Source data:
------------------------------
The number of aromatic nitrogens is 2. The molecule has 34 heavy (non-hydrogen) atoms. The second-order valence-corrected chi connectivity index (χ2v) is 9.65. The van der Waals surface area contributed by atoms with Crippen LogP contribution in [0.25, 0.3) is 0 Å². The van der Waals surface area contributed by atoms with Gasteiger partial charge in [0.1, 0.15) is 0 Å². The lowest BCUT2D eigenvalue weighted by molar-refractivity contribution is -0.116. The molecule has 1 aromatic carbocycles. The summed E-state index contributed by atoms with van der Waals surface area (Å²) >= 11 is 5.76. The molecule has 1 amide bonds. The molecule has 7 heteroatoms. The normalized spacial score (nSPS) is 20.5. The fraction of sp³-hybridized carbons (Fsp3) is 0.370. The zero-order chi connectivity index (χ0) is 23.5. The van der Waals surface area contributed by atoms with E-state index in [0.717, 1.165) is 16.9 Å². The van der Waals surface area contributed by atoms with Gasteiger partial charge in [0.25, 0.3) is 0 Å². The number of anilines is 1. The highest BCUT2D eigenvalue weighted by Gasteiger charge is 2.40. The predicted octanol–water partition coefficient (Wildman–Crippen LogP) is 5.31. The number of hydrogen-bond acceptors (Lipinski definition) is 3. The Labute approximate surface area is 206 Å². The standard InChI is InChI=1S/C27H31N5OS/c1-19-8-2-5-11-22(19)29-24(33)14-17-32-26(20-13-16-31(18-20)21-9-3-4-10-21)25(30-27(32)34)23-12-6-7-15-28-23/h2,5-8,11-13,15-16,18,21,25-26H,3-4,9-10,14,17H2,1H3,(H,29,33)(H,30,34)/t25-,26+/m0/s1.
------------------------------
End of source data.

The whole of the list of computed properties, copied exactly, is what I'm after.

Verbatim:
The number of aromatic nitrogens is 2. The molecule has 34 heavy (non-hydrogen) atoms. The second-order valence-corrected chi connectivity index (χ2v) is 9.65. The van der Waals surface area contributed by atoms with Crippen LogP contribution in [0.25, 0.3) is 0 Å². The van der Waals surface area contributed by atoms with Gasteiger partial charge in [0.1, 0.15) is 0 Å². The lowest BCUT2D eigenvalue weighted by molar-refractivity contribution is -0.116. The molecule has 1 aromatic carbocycles. The summed E-state index contributed by atoms with van der Waals surface area (Å²) >= 11 is 5.76. The molecule has 1 amide bonds. The molecule has 7 heteroatoms. The normalized spacial score (nSPS) is 20.5. The fraction of sp³-hybridized carbons (Fsp3) is 0.370. The zero-order chi connectivity index (χ0) is 23.5. The van der Waals surface area contributed by atoms with E-state index in [0.717, 1.165) is 16.9 Å². The van der Waals surface area contributed by atoms with Gasteiger partial charge in [0.25, 0.3) is 0 Å². The number of anilines is 1. The highest BCUT2D eigenvalue weighted by Gasteiger charge is 2.40. The predicted octanol–water partition coefficient (Wildman–Crippen LogP) is 5.31. The number of hydrogen-bond acceptors (Lipinski definition) is 3. The Labute approximate surface area is 206 Å². The standard InChI is InChI=1S/C27H31N5OS/c1-19-8-2-5-11-22(19)29-24(33)14-17-32-26(20-13-16-31(18-20)21-9-3-4-10-21)25(30-27(32)34)23-12-6-7-15-28-23/h2,5-8,11-13,15-16,18,21,25-26H,3-4,9-10,14,17H2,1H3,(H,29,33)(H,30,34)/t25-,26+/m0/s1.